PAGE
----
The ears, the skin, the eyes, and the muscles and joints channel information about our surroundings to our brains where it can be processed and understood. But what about the mouth? The sensory receptors in our mouths allow us to perceive temperature, texture (e.g. smooth like yogurt, hard like a potato chip, or a mixture of textures like cereal with milk), and taste (e.g. sweet, salty, bitter, sour).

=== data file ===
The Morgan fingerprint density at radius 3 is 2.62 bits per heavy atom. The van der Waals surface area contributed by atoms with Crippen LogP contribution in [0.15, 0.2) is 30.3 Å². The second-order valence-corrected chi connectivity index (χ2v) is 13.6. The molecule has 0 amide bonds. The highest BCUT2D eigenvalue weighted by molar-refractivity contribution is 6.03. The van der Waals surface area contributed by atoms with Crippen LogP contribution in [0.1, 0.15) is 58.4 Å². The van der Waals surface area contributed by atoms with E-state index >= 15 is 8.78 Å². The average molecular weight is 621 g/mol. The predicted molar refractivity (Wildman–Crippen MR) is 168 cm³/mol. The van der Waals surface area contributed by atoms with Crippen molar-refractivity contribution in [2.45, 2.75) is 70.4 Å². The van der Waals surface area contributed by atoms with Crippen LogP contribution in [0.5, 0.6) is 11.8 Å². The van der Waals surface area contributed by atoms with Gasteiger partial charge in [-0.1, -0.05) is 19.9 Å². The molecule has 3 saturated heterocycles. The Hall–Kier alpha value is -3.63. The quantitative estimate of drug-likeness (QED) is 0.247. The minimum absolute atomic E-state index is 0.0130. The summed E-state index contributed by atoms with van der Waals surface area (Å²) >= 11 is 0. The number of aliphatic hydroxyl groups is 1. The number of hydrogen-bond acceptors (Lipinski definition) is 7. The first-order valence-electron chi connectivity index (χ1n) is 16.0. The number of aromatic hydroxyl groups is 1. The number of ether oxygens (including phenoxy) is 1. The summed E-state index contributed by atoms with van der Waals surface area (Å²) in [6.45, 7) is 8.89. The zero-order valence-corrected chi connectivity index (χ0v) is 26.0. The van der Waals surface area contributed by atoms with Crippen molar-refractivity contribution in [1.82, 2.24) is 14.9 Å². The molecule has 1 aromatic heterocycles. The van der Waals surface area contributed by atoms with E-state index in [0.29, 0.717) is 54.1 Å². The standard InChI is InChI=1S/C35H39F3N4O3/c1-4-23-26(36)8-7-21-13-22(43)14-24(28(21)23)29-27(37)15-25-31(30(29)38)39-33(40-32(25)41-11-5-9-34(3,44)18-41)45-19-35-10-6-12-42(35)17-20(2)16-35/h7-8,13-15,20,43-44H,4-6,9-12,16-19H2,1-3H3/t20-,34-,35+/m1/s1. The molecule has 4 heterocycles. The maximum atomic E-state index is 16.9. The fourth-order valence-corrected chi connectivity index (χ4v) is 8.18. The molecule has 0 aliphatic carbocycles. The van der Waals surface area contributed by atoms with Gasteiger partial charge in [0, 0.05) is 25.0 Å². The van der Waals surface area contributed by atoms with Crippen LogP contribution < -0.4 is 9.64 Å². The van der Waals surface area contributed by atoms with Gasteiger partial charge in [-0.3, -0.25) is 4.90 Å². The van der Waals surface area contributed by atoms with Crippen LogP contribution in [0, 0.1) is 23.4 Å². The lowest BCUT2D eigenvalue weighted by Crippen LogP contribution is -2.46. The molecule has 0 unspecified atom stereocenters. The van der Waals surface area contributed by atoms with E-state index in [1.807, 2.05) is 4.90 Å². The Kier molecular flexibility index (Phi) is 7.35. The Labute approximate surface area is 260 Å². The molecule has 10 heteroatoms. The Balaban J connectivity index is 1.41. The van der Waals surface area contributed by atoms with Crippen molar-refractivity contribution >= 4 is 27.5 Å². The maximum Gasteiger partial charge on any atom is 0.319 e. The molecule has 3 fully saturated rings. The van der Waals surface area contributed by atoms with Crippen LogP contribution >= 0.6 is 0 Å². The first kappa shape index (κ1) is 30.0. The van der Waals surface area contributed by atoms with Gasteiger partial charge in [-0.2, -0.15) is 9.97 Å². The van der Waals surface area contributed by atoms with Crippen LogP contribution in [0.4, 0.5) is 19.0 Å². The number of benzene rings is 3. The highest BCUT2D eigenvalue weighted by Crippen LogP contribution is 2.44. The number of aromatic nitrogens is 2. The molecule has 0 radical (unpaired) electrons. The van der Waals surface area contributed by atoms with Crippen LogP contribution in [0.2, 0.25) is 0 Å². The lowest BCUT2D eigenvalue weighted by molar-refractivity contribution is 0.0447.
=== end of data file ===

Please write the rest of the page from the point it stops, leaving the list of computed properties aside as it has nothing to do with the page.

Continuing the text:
Our brains also receive lots of proprioceptive information from the joint of the jaw as we bite and chew different foods that provide different types of resistance (e.g. a crunchy carrot, a chewy piece of candy). Oral sensory processing also contributes to the way we move our mouths, control our saliva, and produce sounds for clear speech. The way our mouths perceive sensory information helps us eat and drink in a functional, adaptive way and allows us to enjoy and participate in mealtimes with family and friends.